New bike Vs power meter

For triathlon, I can afford to buy a cheapish bike or use some cash for a pm and have the rest left over (£1200). Then I would be riding my road bike in my tris for the foreseeable future. What do you guys think?

My tris are mostly sprint/Oly, but with occasional 70.3.

For efficient training and pacing you need a power meter, and I’d save the money for the next bike. If you go with pedal-based power meters, you will be able to carry those over to the next bike. With crank-based power meters, You probably won’t.

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If you want to leverage your current fitness into immediate results then a TT bike will get you better performance immediately

If you want to improve your fitness and eventually get to higher levels of performance then buying a power meter now and saving for a bike later will get you to a higher eventual point

So…short term planning - TT bike, long term planning - power meter

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I mean the obvious answer is both. Right? :stuck_out_tongue_winking_eye:

Seriously I’d probably go for the PM though while everyone likes ‘free’ speed the PM actually is a tool to make the engine better. I’d echo that pedals are probably the best idea as they will definitely fit the next bike where a crank may not.

Also, you can get a decent chunk of the benefit of a tri bike with a set of clip on aerobars which isn’t a huge outlay of cash.

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What is your current bike, aerobar, wheel setup?

Knowing that, and what bike you would be getting can help evaluate the potential gain from the equipment change.

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Off the cuff, power meter. But if you’re riding a Schwinn or something, that might change my answer. Odds are if you’re on a decent road frame with clip-ons, you’ll get more out of the power meter.

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If you have £1200 left over after the power meter then you can afford a PlanetX TT bike. Not the sexiest brand or frame but plenty of guys have been winning on them for years.

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Thanks for the answers everyone. Just to clarify £1200 is my total budget, not what would be left after pm purchase.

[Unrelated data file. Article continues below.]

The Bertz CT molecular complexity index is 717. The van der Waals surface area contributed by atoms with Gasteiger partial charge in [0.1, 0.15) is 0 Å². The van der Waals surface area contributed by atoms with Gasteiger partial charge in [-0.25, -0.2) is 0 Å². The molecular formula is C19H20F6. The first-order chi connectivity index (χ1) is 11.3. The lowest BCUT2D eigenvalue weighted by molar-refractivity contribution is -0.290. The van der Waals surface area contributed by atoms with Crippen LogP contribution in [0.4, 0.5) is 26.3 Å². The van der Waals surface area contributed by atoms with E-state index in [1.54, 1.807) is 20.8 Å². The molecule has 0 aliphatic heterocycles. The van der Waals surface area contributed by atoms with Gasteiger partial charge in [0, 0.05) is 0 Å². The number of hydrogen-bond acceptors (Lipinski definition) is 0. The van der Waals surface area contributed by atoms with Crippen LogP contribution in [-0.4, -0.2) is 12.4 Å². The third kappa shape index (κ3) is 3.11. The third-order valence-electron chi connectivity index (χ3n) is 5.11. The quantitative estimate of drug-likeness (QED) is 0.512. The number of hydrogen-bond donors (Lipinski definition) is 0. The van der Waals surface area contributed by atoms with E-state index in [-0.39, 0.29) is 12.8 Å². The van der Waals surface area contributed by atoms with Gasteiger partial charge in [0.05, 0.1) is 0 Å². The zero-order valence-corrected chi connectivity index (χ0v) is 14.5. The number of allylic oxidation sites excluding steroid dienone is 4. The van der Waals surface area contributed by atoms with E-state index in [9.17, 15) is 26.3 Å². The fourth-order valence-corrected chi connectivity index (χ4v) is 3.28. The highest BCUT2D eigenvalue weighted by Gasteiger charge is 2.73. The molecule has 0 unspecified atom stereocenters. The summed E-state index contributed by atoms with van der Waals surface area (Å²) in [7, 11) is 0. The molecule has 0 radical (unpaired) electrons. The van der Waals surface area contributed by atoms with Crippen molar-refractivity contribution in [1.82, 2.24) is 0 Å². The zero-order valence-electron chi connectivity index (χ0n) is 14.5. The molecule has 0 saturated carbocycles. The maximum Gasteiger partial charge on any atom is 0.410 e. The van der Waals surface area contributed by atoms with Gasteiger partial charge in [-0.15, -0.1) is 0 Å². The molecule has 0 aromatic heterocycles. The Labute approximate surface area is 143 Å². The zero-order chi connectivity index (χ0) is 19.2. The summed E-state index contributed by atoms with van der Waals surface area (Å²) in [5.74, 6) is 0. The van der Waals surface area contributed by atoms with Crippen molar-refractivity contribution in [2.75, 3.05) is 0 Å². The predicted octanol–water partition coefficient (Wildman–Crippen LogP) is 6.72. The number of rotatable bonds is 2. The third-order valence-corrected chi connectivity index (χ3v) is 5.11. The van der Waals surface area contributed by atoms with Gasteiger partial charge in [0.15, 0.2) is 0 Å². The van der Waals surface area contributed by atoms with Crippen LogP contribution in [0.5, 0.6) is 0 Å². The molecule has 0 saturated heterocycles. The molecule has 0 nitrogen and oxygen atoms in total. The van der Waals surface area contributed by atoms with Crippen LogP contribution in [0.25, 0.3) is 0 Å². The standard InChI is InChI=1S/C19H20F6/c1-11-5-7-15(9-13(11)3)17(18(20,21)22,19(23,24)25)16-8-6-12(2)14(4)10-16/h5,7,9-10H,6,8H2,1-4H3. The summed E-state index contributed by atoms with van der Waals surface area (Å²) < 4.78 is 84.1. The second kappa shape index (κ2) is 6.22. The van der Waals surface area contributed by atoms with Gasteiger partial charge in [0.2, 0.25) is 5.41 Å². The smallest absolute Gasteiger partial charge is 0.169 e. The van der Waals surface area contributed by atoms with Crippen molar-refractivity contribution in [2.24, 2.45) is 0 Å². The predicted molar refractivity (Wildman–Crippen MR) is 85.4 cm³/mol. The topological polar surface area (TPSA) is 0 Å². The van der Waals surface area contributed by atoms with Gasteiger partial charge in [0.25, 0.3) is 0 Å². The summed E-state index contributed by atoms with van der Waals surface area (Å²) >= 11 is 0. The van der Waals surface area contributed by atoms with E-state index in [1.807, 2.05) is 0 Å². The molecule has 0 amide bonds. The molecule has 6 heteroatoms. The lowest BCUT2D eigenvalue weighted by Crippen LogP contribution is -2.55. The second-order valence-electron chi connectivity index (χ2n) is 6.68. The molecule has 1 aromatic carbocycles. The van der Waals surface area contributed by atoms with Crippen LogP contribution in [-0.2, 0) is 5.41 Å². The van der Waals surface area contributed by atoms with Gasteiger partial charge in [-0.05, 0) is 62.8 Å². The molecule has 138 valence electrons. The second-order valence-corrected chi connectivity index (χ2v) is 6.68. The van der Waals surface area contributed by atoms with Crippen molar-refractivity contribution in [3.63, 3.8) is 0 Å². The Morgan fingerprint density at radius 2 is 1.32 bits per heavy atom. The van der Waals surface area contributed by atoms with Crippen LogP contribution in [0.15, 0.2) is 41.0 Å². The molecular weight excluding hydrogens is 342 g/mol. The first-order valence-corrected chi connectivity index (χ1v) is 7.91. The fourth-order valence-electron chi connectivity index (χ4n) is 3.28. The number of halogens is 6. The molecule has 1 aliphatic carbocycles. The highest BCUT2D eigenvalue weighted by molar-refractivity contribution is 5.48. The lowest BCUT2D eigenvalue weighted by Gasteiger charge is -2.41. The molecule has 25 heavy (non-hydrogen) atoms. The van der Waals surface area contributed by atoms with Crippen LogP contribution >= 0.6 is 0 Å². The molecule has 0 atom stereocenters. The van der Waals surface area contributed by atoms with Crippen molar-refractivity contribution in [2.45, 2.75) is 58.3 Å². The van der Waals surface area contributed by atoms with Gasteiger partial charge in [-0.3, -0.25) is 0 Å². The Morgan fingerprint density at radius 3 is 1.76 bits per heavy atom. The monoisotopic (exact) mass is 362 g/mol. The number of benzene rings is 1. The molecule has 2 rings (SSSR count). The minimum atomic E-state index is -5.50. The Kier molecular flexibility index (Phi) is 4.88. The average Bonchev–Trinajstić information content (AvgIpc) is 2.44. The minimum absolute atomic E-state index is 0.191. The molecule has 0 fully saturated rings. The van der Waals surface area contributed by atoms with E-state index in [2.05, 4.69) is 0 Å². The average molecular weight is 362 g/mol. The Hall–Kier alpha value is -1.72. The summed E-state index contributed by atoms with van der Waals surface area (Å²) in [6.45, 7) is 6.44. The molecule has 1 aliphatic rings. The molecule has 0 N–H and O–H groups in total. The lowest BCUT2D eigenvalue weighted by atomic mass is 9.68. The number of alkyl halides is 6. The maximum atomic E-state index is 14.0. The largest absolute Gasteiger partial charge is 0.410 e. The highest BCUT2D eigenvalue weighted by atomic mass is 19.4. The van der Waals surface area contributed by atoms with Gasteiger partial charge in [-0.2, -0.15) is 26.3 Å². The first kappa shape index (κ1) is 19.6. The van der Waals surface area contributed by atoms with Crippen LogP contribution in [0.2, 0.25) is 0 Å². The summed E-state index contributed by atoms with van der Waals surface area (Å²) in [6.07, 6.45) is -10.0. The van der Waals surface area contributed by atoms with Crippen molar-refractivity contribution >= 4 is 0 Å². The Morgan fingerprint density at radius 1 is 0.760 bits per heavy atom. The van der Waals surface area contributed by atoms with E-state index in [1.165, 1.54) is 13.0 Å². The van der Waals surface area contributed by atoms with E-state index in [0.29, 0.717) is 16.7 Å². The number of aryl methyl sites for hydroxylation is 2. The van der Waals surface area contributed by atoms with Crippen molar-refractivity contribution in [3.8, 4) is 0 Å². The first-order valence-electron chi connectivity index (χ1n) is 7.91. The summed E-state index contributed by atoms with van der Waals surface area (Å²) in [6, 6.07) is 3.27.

Current bike below. I haven’t added Tri bars yet in a bit concerned about getting a good fit on a road bike with Tri bars.

Something like the RedShift Sports Aero System is a great option. I have used one since they had their Kickstarter and couldn’t be more pleased with it.

The setup is great for a cheap investment. Tack on the price for a proper fit to make a good position and you can make up most of what is had from a TT/Tri bike. Position is king and worth more than the frame and base bar setup (all that you are really missing when compared to TT/Tri).

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I agree with @mcneese.chad. That bike is better than fine. Get a reasonable aerobar setup, a fit, and a power meter and don’t look back.

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Thanks guys that redshift setup looks awesome.

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IMO unless you plan to try being an FOP contender in a 70.3 or above, or want to dabble in 140.6, I don’t think you need a tri bike.

May I suggest getting a cheaper single sided PM (looks like you run shimano, so you can get a crank power meter installed like from 4iiii, which is what I did) and save the rest for a tri bike upgrade if you want to go that route. Alternatively maybe you want to upgrade the trainer in the future, and 900 pounds or so can go a LONG way

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